Morenci schools to save with new bids 5.13.09

Written by David Green.


Morenci superintendent of schools Kyle Griffith remembers the criticism he heard a year ago when the decision was made to delay maintenance projects for a year.

In 2008, voters approved funding for a variety of updates, but bids came in surprisingly high and the project was put on hold.

The holes in the elementary school parking loop pavement grew larger. The running track continued to deteriorate and no home meets were scheduled. The old windows in the elementary gymnasium continued to leak air.

Bids were sought again this spring and now board members are looking at a much different situation.

“By rebidding, we saved significantly,” Griffith said. “I expected some savings, but I was surprised by how much.”

First, the district gained almost $18,000 in interest by holding off for a year. Second, bids were about $175,000 lower this time around.

All of the proposed projects can now be completed, and some additional funds will be available for technological upgrades. Griffith said about $30,000 comes out of the general fund annually for technology needs.

Griffith said there were more bids received this year and bidding was much more competitive. He also noted the price of fuel is about half of what it was during the previous bidding cycle.

The most significant savings were in the category “earthwork/site utilities” where the price dropped by $80,000 and in “general trades” where a savings of $59,800 was realized.

Board members Monday approved bids from nine companies. Work is expected to get underway in June when students are out for the summer.

  • Front.cowboy
    A PERFORMER named Biligbaatar, a member of the AnDa Union troupe from Inner Mongolia, dances at Stair District Library last week during a visit to the Midwest. The nine-member group blends a variety of traditions from Inner and Outer Mongolia. The music is described as drawing from “all the Mongol tribes that Genghis Khan unified.” The group considers itself music gatherers whose goal is to preserve traditional sounds of Mongolia. Biligbaatar grew up among traditional herders who live in yurts. Additional photos are on the back page of this week’s Observer.
  • Front.base Ball
    UMPIRE Thomas Henthorn tosses the bat between team captains Mikayla Price and Chuck Piskoti of Flint’s Lumber City Base Ball Club. Following the 1860 rules, after the bat was grabbed by the captains, captains’ hands advanced to the top of the bat—one hand on top of the other. The captain whose hand ended up on top decided who would bat first. Additional photos of Sunday’s game appear on page 12 of this week’s Observer. The contest was organized in conjunction with Stair District Library’s Hometown Teams exhibit that runs through Nov. 20.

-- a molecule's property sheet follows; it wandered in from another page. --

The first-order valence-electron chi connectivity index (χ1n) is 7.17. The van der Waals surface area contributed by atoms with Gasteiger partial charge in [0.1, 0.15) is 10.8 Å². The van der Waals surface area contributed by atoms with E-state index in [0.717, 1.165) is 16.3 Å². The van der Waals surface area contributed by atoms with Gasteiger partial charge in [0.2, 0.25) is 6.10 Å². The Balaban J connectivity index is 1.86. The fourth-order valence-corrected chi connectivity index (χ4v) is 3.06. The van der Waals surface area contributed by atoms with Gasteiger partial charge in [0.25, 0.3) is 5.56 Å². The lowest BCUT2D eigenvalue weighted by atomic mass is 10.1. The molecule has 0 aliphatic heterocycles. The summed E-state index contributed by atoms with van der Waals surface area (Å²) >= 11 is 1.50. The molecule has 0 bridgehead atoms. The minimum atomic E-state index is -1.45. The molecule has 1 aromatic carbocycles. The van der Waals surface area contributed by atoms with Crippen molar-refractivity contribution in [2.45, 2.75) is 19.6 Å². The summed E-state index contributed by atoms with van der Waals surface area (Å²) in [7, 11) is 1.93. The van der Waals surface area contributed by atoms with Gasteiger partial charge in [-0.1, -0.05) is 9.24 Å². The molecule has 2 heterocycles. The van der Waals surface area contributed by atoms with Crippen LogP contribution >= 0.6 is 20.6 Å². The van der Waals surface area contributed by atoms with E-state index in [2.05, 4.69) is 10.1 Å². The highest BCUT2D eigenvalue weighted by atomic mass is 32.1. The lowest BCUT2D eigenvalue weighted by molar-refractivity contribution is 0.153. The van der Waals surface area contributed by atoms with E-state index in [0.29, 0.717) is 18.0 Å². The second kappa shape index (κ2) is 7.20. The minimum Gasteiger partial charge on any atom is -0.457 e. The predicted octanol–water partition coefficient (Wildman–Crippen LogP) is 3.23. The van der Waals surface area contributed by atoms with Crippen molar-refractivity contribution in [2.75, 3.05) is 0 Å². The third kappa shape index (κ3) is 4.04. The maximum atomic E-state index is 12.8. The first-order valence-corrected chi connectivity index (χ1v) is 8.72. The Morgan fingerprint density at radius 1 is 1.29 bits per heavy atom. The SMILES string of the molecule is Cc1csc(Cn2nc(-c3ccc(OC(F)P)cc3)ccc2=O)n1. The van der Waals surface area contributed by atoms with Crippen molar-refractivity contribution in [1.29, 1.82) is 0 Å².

VALUE OF ATHLETICS—Morenci graduate John Bancroft (center) takes a turn at the microphone during a chat session at the opening of the Hometown Teams exhibit at Stair District Library. Clockwise to his left is John Dillon, Jed Hall, Jim Bauer, Joe Farquhar, George Hollstein, George Vereecke and Mike McDowell. Thomas Henthorn (at the podium) kicked off the conversation. Henthorn, a University of Michigan–Flint professor, will return to Morenci this Sunday to lead a game of vintage base ball at the school softball field.
  • Front.cross
    HUDSON RUNNER Jacob Morgan looks toward the top of the hill with dismay during the tough finish at Harrison Lake State Park. Fayette runner Jacob Garrow focuses on the summit, also, during the Eagle Invitational cross country run Saturday morning. Continuing rain and drizzle made the course even more challenging. Results of the race are in this week’s Observer.
  • Front.bear
    HOLDEN HUTCHISON gives a hug to a black bear cub—the product of a taxidermist’s skills—at the Michigan DNR’s Great Youth Jamboree. The event on Sunday marked the fourth year of the Jamboree. Additional photos are on page 12.
  • Front.hose Testing
    HOSE safety—The FireCatt hose testing company from Troy put Morenci Fire Department hose to the test Monday morning when Mill Street was closed to traffic. The company also checks nozzles and ladders for wear in an effort to keep fire fighters safe while on calls.

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